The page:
401Ks And IRAs: What’s The Difference?
Traditional 401k and IRA are some of the most commonly used retirement plans for people who are looking to invest their funds long-term for the future. Both accounts offer the benefit of sheltering your savings from tax deductions until you start withdrawing funds from them, which will then be taxed according to your normal income tax rate.
However, there are many differences between a 401k and an IRA. While 401k accounts are set up by your employers, IRAs are individual retirement accounts. Fund contributions to a 401k are made on pre-tax basis while those to IRA accounts are made on post-tax income basis.
Here are a few more differences between the two so that you can opt for the one best suited to your needs.
Deduction on Contributions
One good thing about traditional IRAs is that any person with earned income can make their contribution to the account, but not everyone can deduct contributions from their taxable income. Whereas, people who are active participants of an official 401k are able to make pre-tax contributions, regardless of what their income is. This lowers their taxable income.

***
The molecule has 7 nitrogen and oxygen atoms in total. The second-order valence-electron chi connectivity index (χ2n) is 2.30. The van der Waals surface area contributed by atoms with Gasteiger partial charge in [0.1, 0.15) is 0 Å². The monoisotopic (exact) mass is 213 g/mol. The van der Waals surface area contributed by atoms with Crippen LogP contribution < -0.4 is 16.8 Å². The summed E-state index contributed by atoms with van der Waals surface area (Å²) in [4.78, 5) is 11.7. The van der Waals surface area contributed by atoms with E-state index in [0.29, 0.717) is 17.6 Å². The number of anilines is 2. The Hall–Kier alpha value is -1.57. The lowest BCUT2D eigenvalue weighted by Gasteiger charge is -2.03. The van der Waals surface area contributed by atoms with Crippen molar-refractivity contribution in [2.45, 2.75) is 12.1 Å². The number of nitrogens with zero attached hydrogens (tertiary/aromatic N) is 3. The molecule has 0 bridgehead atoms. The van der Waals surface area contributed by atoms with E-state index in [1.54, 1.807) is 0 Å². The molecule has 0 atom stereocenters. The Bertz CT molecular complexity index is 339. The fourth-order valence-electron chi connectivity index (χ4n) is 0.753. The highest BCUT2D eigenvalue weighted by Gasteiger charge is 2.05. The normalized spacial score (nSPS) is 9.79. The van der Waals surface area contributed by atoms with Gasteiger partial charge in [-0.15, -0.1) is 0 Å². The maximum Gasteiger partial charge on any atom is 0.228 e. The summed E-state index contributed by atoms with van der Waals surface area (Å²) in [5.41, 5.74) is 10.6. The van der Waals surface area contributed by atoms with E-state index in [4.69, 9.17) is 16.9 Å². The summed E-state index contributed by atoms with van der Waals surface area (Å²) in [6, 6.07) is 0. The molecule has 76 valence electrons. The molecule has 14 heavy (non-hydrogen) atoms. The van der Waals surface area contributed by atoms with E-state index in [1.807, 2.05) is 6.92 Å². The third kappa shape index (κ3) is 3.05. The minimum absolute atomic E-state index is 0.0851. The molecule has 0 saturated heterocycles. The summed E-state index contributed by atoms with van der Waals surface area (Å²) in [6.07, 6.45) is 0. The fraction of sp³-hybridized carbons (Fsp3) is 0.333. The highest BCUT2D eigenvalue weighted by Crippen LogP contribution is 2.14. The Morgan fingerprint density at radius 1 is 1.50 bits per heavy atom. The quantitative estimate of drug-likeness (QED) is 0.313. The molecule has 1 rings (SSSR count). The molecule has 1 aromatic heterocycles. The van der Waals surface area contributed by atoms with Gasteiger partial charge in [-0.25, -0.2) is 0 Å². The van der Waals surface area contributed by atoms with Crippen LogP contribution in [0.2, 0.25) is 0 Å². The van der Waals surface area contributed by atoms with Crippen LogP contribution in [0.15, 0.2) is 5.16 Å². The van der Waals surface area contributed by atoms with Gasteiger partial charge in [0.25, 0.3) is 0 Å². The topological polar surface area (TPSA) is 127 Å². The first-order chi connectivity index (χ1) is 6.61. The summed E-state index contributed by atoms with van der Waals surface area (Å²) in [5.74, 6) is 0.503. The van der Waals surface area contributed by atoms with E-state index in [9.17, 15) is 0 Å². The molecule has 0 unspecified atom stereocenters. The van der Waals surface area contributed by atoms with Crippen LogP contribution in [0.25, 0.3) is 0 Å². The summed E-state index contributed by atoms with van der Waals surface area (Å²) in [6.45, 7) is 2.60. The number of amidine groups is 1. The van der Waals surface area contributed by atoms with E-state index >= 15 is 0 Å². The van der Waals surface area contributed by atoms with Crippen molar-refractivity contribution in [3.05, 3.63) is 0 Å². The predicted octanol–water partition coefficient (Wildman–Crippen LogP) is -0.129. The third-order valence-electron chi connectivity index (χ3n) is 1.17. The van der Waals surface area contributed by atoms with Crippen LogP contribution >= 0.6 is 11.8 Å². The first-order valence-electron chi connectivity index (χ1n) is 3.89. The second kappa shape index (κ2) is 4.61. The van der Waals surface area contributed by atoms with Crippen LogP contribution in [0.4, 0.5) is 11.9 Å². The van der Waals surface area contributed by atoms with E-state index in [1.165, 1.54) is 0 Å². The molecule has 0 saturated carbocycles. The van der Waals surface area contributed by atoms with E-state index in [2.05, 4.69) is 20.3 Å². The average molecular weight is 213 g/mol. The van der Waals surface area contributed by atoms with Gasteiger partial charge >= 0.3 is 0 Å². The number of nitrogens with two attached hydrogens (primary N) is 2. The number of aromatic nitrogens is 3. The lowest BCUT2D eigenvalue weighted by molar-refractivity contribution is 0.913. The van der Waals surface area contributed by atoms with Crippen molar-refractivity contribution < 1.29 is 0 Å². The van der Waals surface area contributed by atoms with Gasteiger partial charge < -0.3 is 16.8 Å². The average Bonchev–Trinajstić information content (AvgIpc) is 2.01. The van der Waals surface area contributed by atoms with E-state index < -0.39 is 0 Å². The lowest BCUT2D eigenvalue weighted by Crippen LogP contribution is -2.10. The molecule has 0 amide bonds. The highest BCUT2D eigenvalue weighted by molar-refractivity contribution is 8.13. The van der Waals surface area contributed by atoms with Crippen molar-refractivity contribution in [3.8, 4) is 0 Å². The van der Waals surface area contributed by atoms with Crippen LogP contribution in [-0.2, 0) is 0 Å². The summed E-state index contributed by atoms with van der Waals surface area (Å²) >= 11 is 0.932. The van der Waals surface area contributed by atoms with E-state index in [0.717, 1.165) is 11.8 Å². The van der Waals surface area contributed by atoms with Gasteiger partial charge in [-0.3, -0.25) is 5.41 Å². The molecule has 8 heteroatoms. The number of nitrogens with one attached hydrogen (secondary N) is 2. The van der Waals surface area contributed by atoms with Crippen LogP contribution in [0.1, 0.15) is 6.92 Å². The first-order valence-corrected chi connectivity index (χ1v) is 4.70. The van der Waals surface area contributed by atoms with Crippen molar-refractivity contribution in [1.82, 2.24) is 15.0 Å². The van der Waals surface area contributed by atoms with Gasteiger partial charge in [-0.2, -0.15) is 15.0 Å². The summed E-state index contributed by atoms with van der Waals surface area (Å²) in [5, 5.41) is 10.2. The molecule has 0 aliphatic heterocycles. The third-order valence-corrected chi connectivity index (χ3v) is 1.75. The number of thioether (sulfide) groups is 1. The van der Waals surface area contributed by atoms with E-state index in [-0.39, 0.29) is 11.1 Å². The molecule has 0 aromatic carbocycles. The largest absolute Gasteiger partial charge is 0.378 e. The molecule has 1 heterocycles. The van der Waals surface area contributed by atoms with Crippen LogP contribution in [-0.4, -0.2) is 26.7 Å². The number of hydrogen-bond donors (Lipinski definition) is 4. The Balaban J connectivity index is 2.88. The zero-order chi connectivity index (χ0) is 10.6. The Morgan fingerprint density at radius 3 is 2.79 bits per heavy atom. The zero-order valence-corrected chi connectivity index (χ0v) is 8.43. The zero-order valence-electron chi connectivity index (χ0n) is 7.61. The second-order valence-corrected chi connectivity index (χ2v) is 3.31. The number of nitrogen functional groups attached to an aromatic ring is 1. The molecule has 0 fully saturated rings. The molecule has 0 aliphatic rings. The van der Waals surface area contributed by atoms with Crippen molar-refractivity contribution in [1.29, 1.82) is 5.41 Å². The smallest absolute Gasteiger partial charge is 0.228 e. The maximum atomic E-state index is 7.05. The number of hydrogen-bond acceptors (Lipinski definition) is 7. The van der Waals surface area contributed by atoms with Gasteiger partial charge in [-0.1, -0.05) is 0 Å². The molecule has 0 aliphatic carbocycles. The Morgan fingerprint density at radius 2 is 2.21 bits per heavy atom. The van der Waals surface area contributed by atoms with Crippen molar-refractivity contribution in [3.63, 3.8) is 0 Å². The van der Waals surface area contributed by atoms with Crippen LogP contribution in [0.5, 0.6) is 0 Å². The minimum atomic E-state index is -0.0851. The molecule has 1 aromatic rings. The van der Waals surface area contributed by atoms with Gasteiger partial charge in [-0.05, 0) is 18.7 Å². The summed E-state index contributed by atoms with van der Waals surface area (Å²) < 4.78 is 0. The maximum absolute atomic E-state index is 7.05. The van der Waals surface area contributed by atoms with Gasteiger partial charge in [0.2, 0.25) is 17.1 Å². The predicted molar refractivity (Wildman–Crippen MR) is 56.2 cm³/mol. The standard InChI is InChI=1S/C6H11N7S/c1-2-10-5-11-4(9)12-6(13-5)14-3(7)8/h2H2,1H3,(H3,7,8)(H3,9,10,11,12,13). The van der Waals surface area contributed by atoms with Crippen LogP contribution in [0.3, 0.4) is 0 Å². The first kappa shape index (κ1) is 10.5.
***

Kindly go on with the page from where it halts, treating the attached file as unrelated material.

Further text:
The Limits of Contribution
The government imposes annual contribution limits to tax-favored savings accounts. This restricts the amount of money you can save away. 401ks are more at an advantage here as those under 50 can contribute up to $18,000 while those aged above 50 can contribute up to $6000, totaling it to $24,000. On the other hand, only contributions of $5,500 per year can be made to traditional IRAs for those who are aged less than 50; while those above 50 can contribute to $6,500 per year.
The Form of Investments
401ks can hold investments of stocks, bonds, dividends, Capital gains, Mutual Funds, and interest without incurring tax liability. IRAs can also hold stocks, bonds, real estate (in particular IRAs), mutual funds, capital gains, dividends, and interest in the account without incurring any tax liabilities.
The Tax Implications
Money that is deposited in 401k accounts will be tax-deferred and will continue to grow tax-free in the account. The gains made in the account will also not be taxed. Any distributions made from the account will be taken as ordinary income and will be subject to taxation accordingly. In IRAs, the contributions may be considered tax-deductible as subject to any income limits. The gains amassed in the account will not be taxed and any distributions will be considered as ordinary income and will be taxed accordingly.